Open Wisconsin now
This week, the Wisconsin Supreme Court is hearing arguments about whether or not to end Governor Tony Evers’ dictatorial rule and re-establish the Legislature as a co-equal branch of government. Hopefully the court will side with selfgovernance and strike down Evers’ unconstitutional power grab. When they do, the governor and Legislature will be left to wrangle over the best plan to reopen the state’s economy. What should the plan be? Get out of the way and let Wisconsinites get to work.
As other states go about opening their economies, they are doing so with a variety of plans. Some are very detailed plans with a strict metrics. Some are looser plans with a schedule of gradual opening. Some, like Governor Evers’ plan, are utterly unworkable and rely on arbitrary decisions made in the governor’s mansion. All of them are based on the incorrect presumption that some politician sitting in a leather chair in a faraway capital is better informed on how to safely open factories, retail stores, processing plants, and offices than the people who own and work in them.
Wisconsin’s experience is the perfect example. Evers closed the state without much of a plan. From the first day, confusion reigned as people tried to comply with the rules, but since the rules were vague and incomplete, Evers resorted to issuing various clarifications every few days. There was never any way that Evers, or his staff of lifer government bureaucrats, were equipped to fully understand the full consequences of the orders they were issuing. They were never going to be able to anticipate and respond to the way their orders rolled through society.
While Evers and his staff may be uniquely and especially bad, no small group of politicians and advisers would be experienced and smart enough to micromanage something on the scale of stopping or restarting an entire state’s economy. The reason Evers failed so badly is the same reason that socialism fails: central planning does not work.
That is why Wisconsin should not go down the failed path of central planning when reopening the economy. Instead, our state and local governments should assume the role of a humble government that uses its granted powers to support the people — not oppress them.
When the coronavirus crisis began, we were facing a very scary unknown danger. The early projections showed that the virus may kill millions, incapacitate many more, and overwhelm our health care system. Based on those projections, our governments responded with draconian measures. With the benefit of hindsight, we can argue about whether that response was warranted, but we have more information as we move forward.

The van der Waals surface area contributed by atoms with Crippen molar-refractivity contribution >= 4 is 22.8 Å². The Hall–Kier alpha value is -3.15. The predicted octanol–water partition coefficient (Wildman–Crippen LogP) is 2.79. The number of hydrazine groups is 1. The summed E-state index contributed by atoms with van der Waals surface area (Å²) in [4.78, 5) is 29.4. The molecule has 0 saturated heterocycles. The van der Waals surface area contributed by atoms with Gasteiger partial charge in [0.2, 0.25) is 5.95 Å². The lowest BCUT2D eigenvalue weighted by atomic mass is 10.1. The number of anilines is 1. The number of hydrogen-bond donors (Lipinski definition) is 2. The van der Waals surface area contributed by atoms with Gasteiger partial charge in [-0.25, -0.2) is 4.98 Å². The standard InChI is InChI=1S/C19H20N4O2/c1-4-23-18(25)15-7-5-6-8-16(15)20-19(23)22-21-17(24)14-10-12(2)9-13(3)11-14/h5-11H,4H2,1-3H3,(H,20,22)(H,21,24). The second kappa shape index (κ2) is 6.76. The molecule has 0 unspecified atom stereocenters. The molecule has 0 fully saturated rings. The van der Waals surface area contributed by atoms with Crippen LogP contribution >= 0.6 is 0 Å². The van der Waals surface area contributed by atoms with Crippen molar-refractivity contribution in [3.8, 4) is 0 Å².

While we are a long way from completely controlling or stopping the spread of coronavirus, we know a lot more about it and its spread. It is not as deadly as we thought. We have plenty of capacity in our health care system. The spread can be greatly mitigated by social distancing, washing hands, covering coughs, sanitizing surfaces, and staying home if you are sick. And the people who are at most risk of serious complications or death are the elderly and those with serious underlying conditions.
We have spent weeks learning about this virus and how to protect against it. We have shifted from dealing with a scary unknown risk to a scary known risk. That is why our government should step back and let the citizens manage the risk for themselves. The people all know how dangerous this virus is now and are perfectly capable of managing the risk just like we do for every other risk that confronts each of us every day.
No business owner wants their customers, employees, or themselves to get sick. No customer wants to put himself or herself at undue risk while shopping. No employee wants to work in unsafe conditions. But it is up to each of these groups of people – employers, employees, and customers – to work out how to interact with each other where everybody is comfortable. Those billions of interactions take nuance and understanding to do correctly. Nuance and understanding are not government’s forte.
While government should step back and let a free, selfgoverning citizenry open their own economy, we do need our government to do what government does well. We need our government to pool resources to be available to swamp any potential outbreaks. We need our government to provide the latest guidance and recommendations. We need our government to provide legal reform to limit liability for people who might be sued because of the virus.
Other than that, we need our government to get out of the way.
( Owen B. Robinson is a West Bend resident. He can be reached at owen@bootsandsabers. com.)
We have shifted from dealing with a scary unknown risk to a scary known risk. That is why our government should step back and let the citizens manage the risk for themselves.